Published: 07th November 2018
#HikeResearchFellowship: Why it doesn't pay to be a research scholar in India
India's much-touted youth are great when it comes to IT, engineering and so much more. But our researchers are still under-funded and face a societal stigma that runs deep. This is why
Research scholars across India are protesting and campaigning for a stipend hike. But no one seems to be too bothered. Despite the fact that a Junior Research Fellow (JRF) or PhD student gets paid Rs 25,000 per month and a Senior Research Fellow (SRF) Rs 28,000 per month — less than what a Grade D government staffer earns. So they went the millennial route. They created #HikeResearchFellowship and have been creating some noise on social media.
These young researchers demand a regulatory system that will update their stipends every couple of years. They have sent an official note to the Ministry of Human Resource Development but are yet to receive an update. "We want to reopen the campaign page that we had during our 2014 campaign that helped bump up the stipends from Rs 16,000 - Rs 18,000. We are aiming to get the support of at least one lakh students," says Mahesh Kumar Singh, a PhD student at IISc Bengaluru, who is spearheading the campaign.
Researchers are scraping the bottom of the barrel
The new stipend scale implemented in 2014 made little difference, says Mahesh, as the tuition fees increased subsequently and that left the students in the soup again. "We were also promised unofficially that they would increase the stipend in about four years. Its been four years and they have not said a word. That is why we have decided to protest. This time we have support from Indian students abroad," explains Mahesh. But the problem is much more deep-rooted and complex.
India is a growing superpower with more than 50 per cent of its population below the age of 25 and more than 65 per cent below the age of 35. We have the highest number of youth in the world but are we giving them the respect they deserve when they decide to become career academics or researchers? Only one in every 200 students who graduate from degree college go on to enroll for PhD and only 50 per cent of them complete their degree. Clearly, something is wrong.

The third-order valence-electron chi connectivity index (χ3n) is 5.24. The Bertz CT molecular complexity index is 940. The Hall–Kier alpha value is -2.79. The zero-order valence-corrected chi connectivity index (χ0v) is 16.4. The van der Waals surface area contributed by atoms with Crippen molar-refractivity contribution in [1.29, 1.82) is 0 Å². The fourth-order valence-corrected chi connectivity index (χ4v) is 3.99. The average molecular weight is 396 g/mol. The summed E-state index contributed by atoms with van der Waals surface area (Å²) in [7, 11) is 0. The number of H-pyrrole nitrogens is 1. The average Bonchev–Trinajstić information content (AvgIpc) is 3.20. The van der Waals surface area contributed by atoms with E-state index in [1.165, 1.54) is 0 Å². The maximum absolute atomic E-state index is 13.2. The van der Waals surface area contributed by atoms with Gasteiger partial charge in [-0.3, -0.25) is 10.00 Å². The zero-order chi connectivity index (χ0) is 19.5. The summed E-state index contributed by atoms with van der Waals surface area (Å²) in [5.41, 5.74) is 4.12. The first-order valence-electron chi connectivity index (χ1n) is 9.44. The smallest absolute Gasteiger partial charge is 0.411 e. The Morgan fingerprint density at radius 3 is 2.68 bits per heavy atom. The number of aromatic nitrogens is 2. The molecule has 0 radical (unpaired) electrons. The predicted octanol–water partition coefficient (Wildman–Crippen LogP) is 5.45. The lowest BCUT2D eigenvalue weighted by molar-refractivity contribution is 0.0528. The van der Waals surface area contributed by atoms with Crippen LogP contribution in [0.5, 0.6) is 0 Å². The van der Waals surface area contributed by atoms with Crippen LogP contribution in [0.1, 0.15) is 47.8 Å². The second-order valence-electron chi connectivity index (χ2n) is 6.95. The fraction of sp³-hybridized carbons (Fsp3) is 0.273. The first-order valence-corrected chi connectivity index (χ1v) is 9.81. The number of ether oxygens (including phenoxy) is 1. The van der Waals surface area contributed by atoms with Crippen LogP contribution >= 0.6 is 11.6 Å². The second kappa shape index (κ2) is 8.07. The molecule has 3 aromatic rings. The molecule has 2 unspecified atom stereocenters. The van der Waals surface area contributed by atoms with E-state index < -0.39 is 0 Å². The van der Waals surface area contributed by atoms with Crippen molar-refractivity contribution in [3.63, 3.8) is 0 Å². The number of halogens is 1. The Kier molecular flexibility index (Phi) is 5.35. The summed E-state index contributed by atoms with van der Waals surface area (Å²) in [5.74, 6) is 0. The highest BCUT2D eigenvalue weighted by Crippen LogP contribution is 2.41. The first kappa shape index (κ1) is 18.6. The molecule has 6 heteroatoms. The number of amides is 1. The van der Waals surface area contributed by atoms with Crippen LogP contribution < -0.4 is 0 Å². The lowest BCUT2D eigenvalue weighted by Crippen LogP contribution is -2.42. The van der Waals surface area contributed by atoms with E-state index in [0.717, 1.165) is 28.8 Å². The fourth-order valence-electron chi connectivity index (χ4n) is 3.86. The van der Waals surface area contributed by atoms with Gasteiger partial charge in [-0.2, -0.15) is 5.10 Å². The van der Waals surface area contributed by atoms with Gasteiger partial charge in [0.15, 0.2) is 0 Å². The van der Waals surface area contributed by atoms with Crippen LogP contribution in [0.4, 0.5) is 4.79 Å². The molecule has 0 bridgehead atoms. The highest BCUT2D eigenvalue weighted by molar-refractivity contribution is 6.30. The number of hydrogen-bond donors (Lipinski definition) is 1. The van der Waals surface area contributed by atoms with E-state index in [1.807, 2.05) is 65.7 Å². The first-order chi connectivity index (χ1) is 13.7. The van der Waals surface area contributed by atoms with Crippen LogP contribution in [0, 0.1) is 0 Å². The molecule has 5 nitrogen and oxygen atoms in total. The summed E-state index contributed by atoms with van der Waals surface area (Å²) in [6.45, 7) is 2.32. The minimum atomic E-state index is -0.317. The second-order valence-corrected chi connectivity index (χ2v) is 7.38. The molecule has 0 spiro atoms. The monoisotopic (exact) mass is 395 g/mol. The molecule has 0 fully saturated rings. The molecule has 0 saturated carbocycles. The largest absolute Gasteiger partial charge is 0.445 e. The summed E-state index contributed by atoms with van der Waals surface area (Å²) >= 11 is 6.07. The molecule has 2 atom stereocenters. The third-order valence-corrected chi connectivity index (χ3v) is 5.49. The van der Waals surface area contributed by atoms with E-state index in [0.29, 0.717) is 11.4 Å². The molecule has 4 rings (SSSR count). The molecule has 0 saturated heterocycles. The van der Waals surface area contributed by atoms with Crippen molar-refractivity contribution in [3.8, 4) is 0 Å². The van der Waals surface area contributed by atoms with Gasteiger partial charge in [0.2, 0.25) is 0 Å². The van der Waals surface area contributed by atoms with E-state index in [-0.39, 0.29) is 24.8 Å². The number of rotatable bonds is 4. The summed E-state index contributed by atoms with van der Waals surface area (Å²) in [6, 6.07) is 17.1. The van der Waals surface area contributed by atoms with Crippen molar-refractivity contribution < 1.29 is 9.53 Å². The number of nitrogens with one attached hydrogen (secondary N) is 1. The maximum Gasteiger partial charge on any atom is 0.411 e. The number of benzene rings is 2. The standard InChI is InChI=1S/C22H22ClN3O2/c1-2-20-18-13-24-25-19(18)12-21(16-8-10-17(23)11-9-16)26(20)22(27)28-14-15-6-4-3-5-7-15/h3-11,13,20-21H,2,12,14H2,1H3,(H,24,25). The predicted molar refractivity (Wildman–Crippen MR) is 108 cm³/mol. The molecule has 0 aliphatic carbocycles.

Show them the money, honey
A major reason for the huge dropout rate of PhD students is, you guessed it, insufficient financial support. "A student finishes his/her post-graduation at the age of 22 or 23 and by the time they are done with their thesis they are around 27 years old. The incidence of drop out is highest when these students are 25," says Shubhrokoli Ghosh, a 27-year-old SRF pursuing his PhD in Physical Sciences at IISER Kolkata. "They see their college and schoolmates taking up well-paid jobs while they slog extra hours at the labs or in research."
There is a huge gap when it comes to the salary of an assistant professor and a research scholar — the difference being just a degree which the latter will attain in a few years, says Shubhrokoli, "The starting salary of an assistant professor is Rs 90,000 to Rs 1,00,000 per month — four times what a PhD research scholar gets paid. This is in huge contrast with the scene in USA or any European country or even UK. There, a research scholar gets half of what an assistant professor earns. We are not demanding that they increase the stipend to Rs 50,000 overnight. But if they want students to stay in India and research rather than shift to the USA they need to pay better or at least have a regulatory body to systematically upgrade the stipends every couple of years."
(Pic: Hike Research Fellowship Facebook page)
Who will guide these researchers?
A person is at his or her peak from 18 to 25 years of age in terms of performance. Gross Enrollment Ratio of a country tells us how many of them are actually putting this to use. "The Gross Enrollment Ratio tells us the percentage of youth who are enrolling for higher studies. The ratio is above 80 to 90 percent for developed countries like the USA. China is also not too far behind at 50 per cent. India is not in a good position when it comes to this. We have only 25 per cent of our youth opting for higher education," explains Shubhrokoli. "The government has set a target of pushing up this rate to 50 per cent by 2030. In the last 8 years this statistic has increased from 15 per cent to 25 per cent — so we can say that the government is moving in the right direction but not fast enough."
To achieve this feat India needs 40 to 50 lakh new teachers if we are to continue with the current teacher-student ratio, which is in pretty bad state itself, says Shubhrokoli. India is in dire need of more PhDs and the demand is increasing every day but we are not ready to pay them a respectable salary nor does a major part of India understand what these people do. "The ignorance of our country when it comes to researchers is very evident from the amount of its GDP (currently less than 3% for education in total) the government spends on R&D and on stipends," adds Mahesh.
A great researcher isn't hot property on the matrimony market
The problem is not just financial. The ignorance has societal challenges as well that make some students drop out. Mahesh agrees that if two guys of the same age want to get married a guy with an IT job will probably get hitched faster than the one who is pursuing his research on nanotechnology. Our researchers definitely command more respect than this and should be as revered at home as they are abroad. "The hundreds of students who leave India to pursue higher education elsewhere are often doing it out of compulsion. There are not enough jobs fit for a PhD. They do not get respect. They do not get paid well. Why should they stay?" asks Shubhrokoli. "No one wants to leave their country to settle in some foreign country unless they are under compulsion."